FVO reports – Import controls for plant health in Italy and Xylella fastidiosa crisis

In case you are still surprised about the Xylella fastidiosa outbreak in the Region Apulia, in the south of Italy, which between 2014 and 2015 nearly destroyed the Italian olives harvest, you should read the following Food and Veterinary Office’s reports (n. 2014-7327, Nov. 2014, 2015-7212, June 2015 and 2015-7580, Nov. 2015) and my former article about the topic, “Plant health: Xylella fastidiosa outbreak in Italy and damages to olive trees”.

The overall picture is still not encouraging after 2 years…

Plant health import controls

“This report (2015-7603) describes the outcome of an audit carried out in Italy from 8 to 17 September 2015. The objectives were to audit the capability and the performance of the official bodies responsible for import controls and the adequacy and effectiveness of import checks carried out for plant health purposes to ensure compliance with EU requirements.

Particular attention was paid to follow up on the action taken in Italy in response to the recommendations of previous reports. Overall, some progress has been made in Italy since the previous audit (2013). The planned (comprehensive) national computer-based manual of procedures has become operational recently. It has a significant potential to address a number of the weaknesses of the plant health import control system. Certain recommendations of the previous audits have now been satisfactorily addressed, and the actions planned in response to the remaining recommendations are ongoing, albeit with a delay.

Many of the shortcomings identified during the previous audit are still present, in particular, the shortage of resources, the lack of instructions and specific technical training to carry out meticulous plant health checks. In most of the regions visited, phytosanitary risks presented by the imported commodities are not taken into account and adequate inspection facilities, although available, are not used. Therefore, the current plant health import control system does not ensure that these controls are risk based and effective. This is reflected in the number of interceptions notified by Italy of imported plant consignments and of wood packaging material originating in all Third Countries which is low compared to the volume of trade.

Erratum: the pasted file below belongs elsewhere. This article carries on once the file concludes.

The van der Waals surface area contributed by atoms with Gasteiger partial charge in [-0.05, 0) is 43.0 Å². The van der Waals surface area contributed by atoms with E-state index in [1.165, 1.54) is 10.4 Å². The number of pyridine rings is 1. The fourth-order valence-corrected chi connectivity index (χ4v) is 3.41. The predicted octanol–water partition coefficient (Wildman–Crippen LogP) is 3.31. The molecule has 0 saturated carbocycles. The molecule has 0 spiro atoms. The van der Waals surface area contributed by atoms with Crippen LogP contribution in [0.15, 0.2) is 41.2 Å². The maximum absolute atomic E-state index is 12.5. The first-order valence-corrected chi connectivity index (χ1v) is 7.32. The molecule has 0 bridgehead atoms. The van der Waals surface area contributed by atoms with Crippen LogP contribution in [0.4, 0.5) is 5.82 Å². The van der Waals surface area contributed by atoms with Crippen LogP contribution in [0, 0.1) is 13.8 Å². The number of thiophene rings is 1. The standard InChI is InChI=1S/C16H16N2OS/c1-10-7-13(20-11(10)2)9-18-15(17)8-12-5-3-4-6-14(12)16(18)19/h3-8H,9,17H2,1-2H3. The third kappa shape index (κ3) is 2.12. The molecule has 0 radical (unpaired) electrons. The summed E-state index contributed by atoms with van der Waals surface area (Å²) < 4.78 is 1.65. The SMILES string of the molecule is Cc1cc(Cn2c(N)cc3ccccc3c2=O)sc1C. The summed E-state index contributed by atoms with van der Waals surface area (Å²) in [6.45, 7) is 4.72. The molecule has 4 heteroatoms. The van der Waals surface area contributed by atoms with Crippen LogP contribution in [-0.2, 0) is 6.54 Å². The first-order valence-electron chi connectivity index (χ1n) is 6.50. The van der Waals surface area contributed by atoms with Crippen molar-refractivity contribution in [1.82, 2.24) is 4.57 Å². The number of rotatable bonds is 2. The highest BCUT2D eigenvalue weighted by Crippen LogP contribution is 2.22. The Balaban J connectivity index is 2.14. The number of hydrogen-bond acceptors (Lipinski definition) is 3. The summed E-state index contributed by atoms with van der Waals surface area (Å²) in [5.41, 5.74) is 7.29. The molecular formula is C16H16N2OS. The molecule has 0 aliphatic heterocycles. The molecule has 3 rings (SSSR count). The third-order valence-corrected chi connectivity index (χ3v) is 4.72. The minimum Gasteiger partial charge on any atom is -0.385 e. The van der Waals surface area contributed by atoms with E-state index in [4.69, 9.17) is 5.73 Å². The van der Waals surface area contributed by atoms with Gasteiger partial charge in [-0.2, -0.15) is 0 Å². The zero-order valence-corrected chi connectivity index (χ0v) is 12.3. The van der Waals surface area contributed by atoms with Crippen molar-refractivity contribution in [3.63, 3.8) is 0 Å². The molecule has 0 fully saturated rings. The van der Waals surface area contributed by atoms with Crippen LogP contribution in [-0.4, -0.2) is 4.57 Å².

Xylella fastidiosa (Nov. 2014 – follow up Feb. 2014)

This report (2014-7327) describes the outcome of an audit carried out by the Food and Veterinary Office (FVO) in Italy, from 18 to 25 November 2014, following an earlier audit in February 2014.

The objective of the audit was to evaluate the plant health situation and control measures applied for Xylella fastidiosa (Well and Raju), in particular, the implementation of Commission Implementing Decision 2014/497/EU of 23 July 2014.

The audit team found that: Extensive human and financial resources have been made available for research and containment of Xylella fastidiosa, and there is a good level of awareness about the problem. With one exception, none of the eradication measures required by Decision 2014/497/EU, have been carried out. The situation has deteriorated since the last audit and Xylella fastidiosa continues to spread rapidly. The current Italian policy for the Infected Zone is now containment of Xylella fastidiosa and measures aiming at full eradication of the pest are not carried out. The current controls do not ensure that host plants not fulfilling the requirements of the EU Decision remain in the Demarcated Area. All the existing garden centres located in the Demarcated Area have not been identified and, therefore are not officially controlled. There is a possibility that not all host plant species have been identified and pathogenicity tests for a range of genera (including Vitis and Citrus) have not been concluded.